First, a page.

may have symptoms outside the digestive tract. These may include
joint pain, eye problems, a skin rash, or liver disease.
Other conditions with symptoms similar to Crohn's disease include
is an ongoing (chronic) condition that may flare up throughout your life. It affects different people in different ways. Some people
may have only mild symptoms. Others may have severe symptoms or
complications that, in rare cases, may be life-threatening.
The disease may be:
Crohn's disease may be defined by the part of the
digestive tract involved, such as the rectum and anus (perianal disease) or the
area where the small intestine joins the large intestine (ileocecal disease).
Some people may have features of both Crohn's disease and
ulcerative colitis, the other major type of
inflammatory bowel disease (IBD).
Because Crohn's disease can cause inflammation in parts
of the intestines that absorb nutrients from food, it can cause deficiencies in
vitamin B12, folic acid, or other nutrients. The disease can increase the risk
kidney stones, and certain uncommon forms of
In long-term Crohn's disease,
scar tissue may replace some of the inflamed or ulcerated intestines. This scar tissue can form
blockages (bowel obstructions) or narrowed areas (strictures) that can prevent
stool from passing through the intestines. Blockages in the intestines also can
be caused by inflammation and swelling, which may improve with medicines.
Sometimes blockages can only be treated with surgery.
break through the wall of the intestines, abnormal connections or openings
(fistulas) may form. Fistulas can form between two parts of the
intestines, between the intestines and other organs (such as the bladder or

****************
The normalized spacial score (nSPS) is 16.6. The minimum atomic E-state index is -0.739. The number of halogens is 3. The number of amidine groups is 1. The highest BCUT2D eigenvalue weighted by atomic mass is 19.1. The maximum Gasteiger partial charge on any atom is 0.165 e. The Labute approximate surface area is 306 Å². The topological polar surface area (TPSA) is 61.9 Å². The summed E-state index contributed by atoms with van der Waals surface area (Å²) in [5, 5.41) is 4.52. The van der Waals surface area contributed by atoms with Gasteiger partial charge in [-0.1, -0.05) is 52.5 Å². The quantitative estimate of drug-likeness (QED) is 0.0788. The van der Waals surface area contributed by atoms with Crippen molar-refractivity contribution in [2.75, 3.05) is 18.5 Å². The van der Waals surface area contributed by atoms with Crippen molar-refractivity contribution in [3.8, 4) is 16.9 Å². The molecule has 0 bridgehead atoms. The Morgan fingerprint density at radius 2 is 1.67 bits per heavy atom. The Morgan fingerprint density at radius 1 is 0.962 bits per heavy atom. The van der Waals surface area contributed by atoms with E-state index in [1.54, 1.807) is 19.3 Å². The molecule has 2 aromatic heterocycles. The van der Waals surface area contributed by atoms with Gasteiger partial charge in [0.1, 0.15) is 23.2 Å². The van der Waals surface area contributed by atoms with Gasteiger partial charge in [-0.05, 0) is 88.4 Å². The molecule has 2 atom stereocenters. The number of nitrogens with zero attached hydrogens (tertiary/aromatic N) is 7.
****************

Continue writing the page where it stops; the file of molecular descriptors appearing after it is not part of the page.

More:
vagina), or between the intestines and the skin. In rare cases, this can lead
to infection of the abdominal wall.
Crohn's disease of the colon
and rectum that has been present for 8 years or longer increases the
risk of cancer. With regular screening, some cancers can be
found early and treated successfully.
Most women who have
Crohn's disease can have a normal pregnancy and deliver a healthy baby. The best idea is to wait until the disease is in remission before becoming pregnant. Women who become pregnant when their disease is under control are more likely to avoid flare-ups during pregnancy.
Some medicines used to treat the disease
can be used during pregnancy. It's a good idea to talk with your doctor about which medicines are okay. But sometimes severe Crohn's disease can
harm your baby more than medicines to keep it under control.
Things that may increase your
risk of getting
Crohn's disease include:
Things that may cause Crohn's disease symptoms to flare up
Call a doctor right away if you have been diagnosed with
Crohn's disease and you have one or more of the
If you have any of these symptoms and you have been
diagnosed with Crohn's disease, your condition may have become much
worse. Some of these symptoms also may be signs of
toxic megacolon. This is a rare complication of Crohn's
disease that requires emergency treatment. Untreated toxic megacolon can cause
the colon to leak or rupture, which can be fatal.
People who have
Crohn's disease usually know their normal pattern of symptoms. Call your doctor
if there is a change in your usual symptoms or if:
The following doctors can diagnose most cases of Crohn's disease:
To help you manage Crohn's disease, you will probably be
referred to a
To be evaluated for surgery, you may be referred to a:
To prepare for your appointment, see the topic Making the Most of Your Appointment.
is diagnosed through a
medical history and physical exam, imaging tests to
look at the intestines, and lab tests.
It may go undiagnosed for years, because
symptoms usually develop gradually and it doesn't always affect the same part of the intestine.